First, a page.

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October - December 2006: 
Volume 19, Issue 4

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Pulmonary arterial hypertension: Current pathophysiology and treatment
Abstract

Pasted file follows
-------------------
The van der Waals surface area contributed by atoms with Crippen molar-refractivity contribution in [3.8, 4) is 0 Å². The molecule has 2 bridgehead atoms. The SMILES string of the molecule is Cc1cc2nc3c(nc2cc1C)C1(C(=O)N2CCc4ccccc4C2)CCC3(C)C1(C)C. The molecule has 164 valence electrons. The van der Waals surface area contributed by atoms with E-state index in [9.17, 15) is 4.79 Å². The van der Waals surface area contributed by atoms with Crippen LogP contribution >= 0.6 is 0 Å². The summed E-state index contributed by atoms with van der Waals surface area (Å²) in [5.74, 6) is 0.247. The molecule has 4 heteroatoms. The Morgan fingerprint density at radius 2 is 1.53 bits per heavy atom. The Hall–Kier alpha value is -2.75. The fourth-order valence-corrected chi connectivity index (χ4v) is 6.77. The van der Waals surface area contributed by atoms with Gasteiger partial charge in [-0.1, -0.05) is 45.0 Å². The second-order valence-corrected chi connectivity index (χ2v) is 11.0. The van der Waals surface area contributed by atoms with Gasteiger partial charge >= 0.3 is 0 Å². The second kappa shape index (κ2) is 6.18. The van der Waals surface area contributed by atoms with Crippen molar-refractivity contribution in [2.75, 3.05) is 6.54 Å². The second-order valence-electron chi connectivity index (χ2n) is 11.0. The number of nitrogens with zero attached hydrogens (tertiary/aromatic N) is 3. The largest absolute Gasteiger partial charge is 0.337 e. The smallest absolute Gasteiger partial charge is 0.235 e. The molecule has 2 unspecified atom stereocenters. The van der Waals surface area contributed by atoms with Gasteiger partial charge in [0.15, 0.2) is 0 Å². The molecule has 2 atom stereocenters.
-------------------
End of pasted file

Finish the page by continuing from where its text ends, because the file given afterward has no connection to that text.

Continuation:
Pulmonary Arterial Hypertension (PAH) is characterized by an increase in mean pulmonary arterial pressure due to an increase in pulmonary vascular resistance as a result of extensive vascular remodeling and vasoconstriction. In patients with PAH, the principal lesions involve intermediate and large-sized pulmonary arteries with medial and adventitial hypertrophy/hyperplasia in addition to lumen occluding plexiform lesions. A variety of cellular abnormalities have been described in the pulmonary vasculature that may play an important role in the development and progression of PAH, such as pulmonary endothelial dysfunction with altered synthesis of nitric oxide, thromboxane A2, prostacyclin and endothelin. Our understanding of the mechanisms of the disease further include the identification of mutations in cases of PAH and of potential stimuli of endothelial dysfunction like shear stress, autoimmunity, inflammation, drugs and viruses. Today three major categories of drugs for PAH are available: prostanoids, endothelin receptor antagonists and phosphodiesterase inhibitors. Therapy also may include anticoagulation, oxygen and calcium channel blockers. Treatment of pulmonary hypertension due to left heart diseases should be focused on the underlying cause. Further research and understanding of the pathophysiologic mechanisms of PAH should lead to further improvements in the treatment of this challenging disease.